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or obstacles into smaller, more manageable tasks and simply remembering to be kind to each other are key components to get through daily life. Years ago, my father gave me some good pieces of advice. If you are 80% happy 80% of the time, life is good. If you aren’t happy with your situation, only you can change it—change yourself and your surroundings will change too. When faced with conflict, he would often say, ask if is this going to be a big deal in two weeks time?— if so, do something about it, if not, let it go. Easier said than done—still words to live by— I’m still trying. Recently, marriage.about. com asked online readers to share their marriage wisdom/ advice they ever received. Some submissions included: “Communicate, respect for self and each other, trust, faith, laugh together not at each other, don’t go to bed angry or hurt, remember your vows, don’t ask what you are not ready and willing to accept and let go and remember that often time we don’t know we’re making a mistake unless we are told so speak up without being rude and hurtful.” —Antoinette 34 “My dad told me ‘try to outdo each other in kindness.’ I thought that was good advice. That way you are concentrating on the positive.” —tjmac66 “Get on your knees together every night and say the Lord’s Prayer. Even if you don’t go to sleep and may have something else to do. This assures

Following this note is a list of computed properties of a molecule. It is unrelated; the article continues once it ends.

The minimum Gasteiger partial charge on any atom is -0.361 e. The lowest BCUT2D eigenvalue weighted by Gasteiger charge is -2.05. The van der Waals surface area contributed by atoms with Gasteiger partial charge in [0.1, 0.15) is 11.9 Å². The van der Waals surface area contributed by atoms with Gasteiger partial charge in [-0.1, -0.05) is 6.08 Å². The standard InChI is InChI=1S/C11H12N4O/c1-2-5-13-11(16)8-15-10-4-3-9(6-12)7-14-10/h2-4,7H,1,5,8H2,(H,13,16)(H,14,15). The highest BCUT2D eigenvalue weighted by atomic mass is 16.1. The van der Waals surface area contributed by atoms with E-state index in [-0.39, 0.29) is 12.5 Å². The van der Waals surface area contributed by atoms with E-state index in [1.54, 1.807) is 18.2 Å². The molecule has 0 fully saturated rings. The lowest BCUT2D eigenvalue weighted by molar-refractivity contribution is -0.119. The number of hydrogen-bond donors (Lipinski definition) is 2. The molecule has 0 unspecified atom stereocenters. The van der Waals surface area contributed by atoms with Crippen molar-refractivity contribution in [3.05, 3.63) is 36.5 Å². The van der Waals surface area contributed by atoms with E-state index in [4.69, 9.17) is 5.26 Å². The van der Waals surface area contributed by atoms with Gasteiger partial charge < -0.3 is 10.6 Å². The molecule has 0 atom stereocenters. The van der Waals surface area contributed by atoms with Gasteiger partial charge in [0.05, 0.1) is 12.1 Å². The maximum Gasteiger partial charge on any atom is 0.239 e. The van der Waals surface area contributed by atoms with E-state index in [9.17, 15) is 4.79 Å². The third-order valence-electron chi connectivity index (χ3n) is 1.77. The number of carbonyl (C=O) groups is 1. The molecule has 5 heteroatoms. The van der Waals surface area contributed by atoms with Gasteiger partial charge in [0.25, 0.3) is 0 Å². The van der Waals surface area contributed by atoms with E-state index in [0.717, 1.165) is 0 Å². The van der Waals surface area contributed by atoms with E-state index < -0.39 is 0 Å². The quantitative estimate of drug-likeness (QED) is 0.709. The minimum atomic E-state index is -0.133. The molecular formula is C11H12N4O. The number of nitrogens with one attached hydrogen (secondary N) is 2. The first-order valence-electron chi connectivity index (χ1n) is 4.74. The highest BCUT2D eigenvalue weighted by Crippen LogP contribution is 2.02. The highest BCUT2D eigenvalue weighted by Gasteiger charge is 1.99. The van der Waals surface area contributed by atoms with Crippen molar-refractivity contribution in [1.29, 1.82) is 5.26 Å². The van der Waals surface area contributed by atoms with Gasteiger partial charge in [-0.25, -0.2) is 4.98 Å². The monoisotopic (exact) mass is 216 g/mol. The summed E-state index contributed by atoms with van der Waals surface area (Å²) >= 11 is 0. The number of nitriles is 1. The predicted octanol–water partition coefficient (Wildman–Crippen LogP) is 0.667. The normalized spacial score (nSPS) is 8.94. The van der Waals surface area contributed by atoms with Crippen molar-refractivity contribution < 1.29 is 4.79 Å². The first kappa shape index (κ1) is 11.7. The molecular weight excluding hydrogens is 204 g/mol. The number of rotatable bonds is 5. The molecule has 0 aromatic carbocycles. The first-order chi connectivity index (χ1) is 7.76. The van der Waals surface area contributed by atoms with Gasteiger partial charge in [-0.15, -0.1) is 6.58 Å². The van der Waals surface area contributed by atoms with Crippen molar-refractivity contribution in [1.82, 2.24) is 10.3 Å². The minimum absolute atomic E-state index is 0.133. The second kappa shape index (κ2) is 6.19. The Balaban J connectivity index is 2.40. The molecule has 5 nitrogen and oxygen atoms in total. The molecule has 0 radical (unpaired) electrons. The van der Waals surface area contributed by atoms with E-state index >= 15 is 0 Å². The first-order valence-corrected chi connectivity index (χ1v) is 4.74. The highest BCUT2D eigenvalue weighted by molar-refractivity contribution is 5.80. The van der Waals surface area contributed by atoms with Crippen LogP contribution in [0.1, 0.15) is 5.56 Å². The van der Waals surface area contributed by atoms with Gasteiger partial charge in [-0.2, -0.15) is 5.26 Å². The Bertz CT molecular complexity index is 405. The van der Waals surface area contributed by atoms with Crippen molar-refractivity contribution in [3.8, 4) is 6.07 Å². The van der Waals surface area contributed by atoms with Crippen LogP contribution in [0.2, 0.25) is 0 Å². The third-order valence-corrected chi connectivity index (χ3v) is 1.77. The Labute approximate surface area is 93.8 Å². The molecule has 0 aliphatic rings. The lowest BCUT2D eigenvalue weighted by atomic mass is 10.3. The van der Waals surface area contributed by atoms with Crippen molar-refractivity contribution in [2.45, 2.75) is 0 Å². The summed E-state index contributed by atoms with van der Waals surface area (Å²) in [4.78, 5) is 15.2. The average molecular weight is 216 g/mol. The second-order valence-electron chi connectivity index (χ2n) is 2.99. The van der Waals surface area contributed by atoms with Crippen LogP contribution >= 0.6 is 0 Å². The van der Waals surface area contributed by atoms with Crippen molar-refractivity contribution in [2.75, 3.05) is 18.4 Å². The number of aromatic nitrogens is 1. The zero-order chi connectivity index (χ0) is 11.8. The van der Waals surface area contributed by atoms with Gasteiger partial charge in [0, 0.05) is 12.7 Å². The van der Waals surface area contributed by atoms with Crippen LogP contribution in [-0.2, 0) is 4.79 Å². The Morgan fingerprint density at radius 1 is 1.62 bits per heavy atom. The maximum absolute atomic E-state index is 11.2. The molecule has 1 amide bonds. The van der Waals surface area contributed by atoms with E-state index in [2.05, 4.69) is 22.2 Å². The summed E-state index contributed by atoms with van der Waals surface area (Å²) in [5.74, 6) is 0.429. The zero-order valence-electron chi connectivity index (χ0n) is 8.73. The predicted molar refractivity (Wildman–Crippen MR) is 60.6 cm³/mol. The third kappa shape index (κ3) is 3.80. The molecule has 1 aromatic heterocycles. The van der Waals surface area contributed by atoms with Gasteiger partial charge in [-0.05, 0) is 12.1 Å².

that most nights you will spend some time together before you go to sleep. If you are apart, do it over the phone.” —Michele “The best advice in my opinion is to live in a different town than your families when you get married. My hubby is in the Air Force and lucky for both of us, we moved across the country! We both grew up in negative environments and the space is a blessing! Now we appreciate talking to our families and they are far enough away where they can’t interfere and smother us with negativity. On another note, I believe the standard “don’t go to bed angry” is right as rain as well!” —GirlyGirl220 “My father always said that the secret of a happy marriage is a short tongue. Instead of saying the first thing that pops into your head to your spouse in a heated discussion, bite your tongue, and consider the consequences before proceeding. I have been married to the same man for 19 years, and I am lucky to have him. I know that biting my tongue helps me to weigh my words more carefully.” —Susan H. “The best marriage advice I received was from my grandmother: Marriage is not always 50/50. Some days you will wake up and may have to give 90% and your spouse will give 10%. Other days you may wake up and give 25% and your husband will have to put in the 75%. I never thought of this before but it is so true.” —Meme Continued on next page

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The South Coast Insider / February 2010


The South Coast Insider - February 2010  

The South Coast Insider magazine - February 2010